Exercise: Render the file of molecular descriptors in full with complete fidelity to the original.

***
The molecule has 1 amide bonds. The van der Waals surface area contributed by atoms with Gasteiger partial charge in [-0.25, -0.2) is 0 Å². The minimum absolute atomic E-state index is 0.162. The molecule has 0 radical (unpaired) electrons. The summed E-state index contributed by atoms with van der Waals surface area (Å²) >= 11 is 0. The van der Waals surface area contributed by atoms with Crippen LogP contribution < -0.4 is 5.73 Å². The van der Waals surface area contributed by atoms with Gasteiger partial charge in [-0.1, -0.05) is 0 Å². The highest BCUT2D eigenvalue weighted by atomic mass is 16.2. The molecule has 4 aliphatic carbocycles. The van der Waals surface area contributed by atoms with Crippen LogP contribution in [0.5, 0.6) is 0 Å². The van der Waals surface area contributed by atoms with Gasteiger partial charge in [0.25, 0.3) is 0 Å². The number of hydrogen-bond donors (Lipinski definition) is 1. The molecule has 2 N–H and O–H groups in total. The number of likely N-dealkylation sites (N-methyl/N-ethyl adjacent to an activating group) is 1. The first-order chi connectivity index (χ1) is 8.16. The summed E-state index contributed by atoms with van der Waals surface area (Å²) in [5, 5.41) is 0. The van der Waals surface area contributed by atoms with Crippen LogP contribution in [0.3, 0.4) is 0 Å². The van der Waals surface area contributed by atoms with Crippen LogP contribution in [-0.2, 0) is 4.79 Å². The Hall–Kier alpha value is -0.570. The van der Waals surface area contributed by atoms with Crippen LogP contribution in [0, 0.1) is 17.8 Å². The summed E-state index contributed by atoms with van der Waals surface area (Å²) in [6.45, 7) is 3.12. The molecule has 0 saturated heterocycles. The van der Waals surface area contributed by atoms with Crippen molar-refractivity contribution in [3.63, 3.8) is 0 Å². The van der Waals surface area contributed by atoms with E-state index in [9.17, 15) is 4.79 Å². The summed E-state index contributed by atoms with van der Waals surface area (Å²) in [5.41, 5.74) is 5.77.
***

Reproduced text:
The molecule has 1 amide bonds. The van der Waals surface area contributed by atoms with Gasteiger partial charge in [-0.25, -0.2) is 0 Å². The minimum absolute atomic E-state index is 0.162. The molecule has 0 radical (unpaired) electrons. The summed E-state index contributed by atoms with van der Waals surface area (Å²) >= 11 is 0. The van der Waals surface area contributed by atoms with Crippen LogP contribution < -0.4 is 5.73 Å². The van der Waals surface area contributed by atoms with Gasteiger partial charge in [-0.1, -0.05) is 0 Å². The highest BCUT2D eigenvalue weighted by atomic mass is 16.2. The molecule has 4 aliphatic carbocycles. The van der Waals surface area contributed by atoms with Crippen LogP contribution in [0.5, 0.6) is 0 Å². The van der Waals surface area contributed by atoms with Gasteiger partial charge in [0.25, 0.3) is 0 Å². The number of hydrogen-bond donors (Lipinski definition) is 1. The molecule has 2 N–H and O–H groups in total. The number of likely N-dealkylation sites (N-methyl/N-ethyl adjacent to an activating group) is 1. The first-order chi connectivity index (χ1) is 8.16. The summed E-state index contributed by atoms with van der Waals surface area (Å²) in [5, 5.41) is 0. The van der Waals surface area contributed by atoms with Crippen LogP contribution in [0.3, 0.4) is 0 Å². The van der Waals surface area contributed by atoms with Crippen LogP contribution in [-0.2, 0) is 4.79 Å². The Hall–Kier alpha value is -0.570. The van der Waals surface area contributed by atoms with Crippen LogP contribution in [0, 0.1) is 17.8 Å². The summed E-state index contributed by atoms with van der Waals surface area (Å²) in [6.45, 7) is 3.12. The molecule has 0 saturated heterocycles. The van der Waals surface area contributed by atoms with Crippen molar-refractivity contribution in [3.63, 3.8) is 0 Å². The van der Waals surface area contributed by atoms with E-state index in [9.17, 15) is 4.79 Å². The summed E-state index contributed by atoms with van der Waals surface area (Å²) in [5.41, 5.74) is 5.77.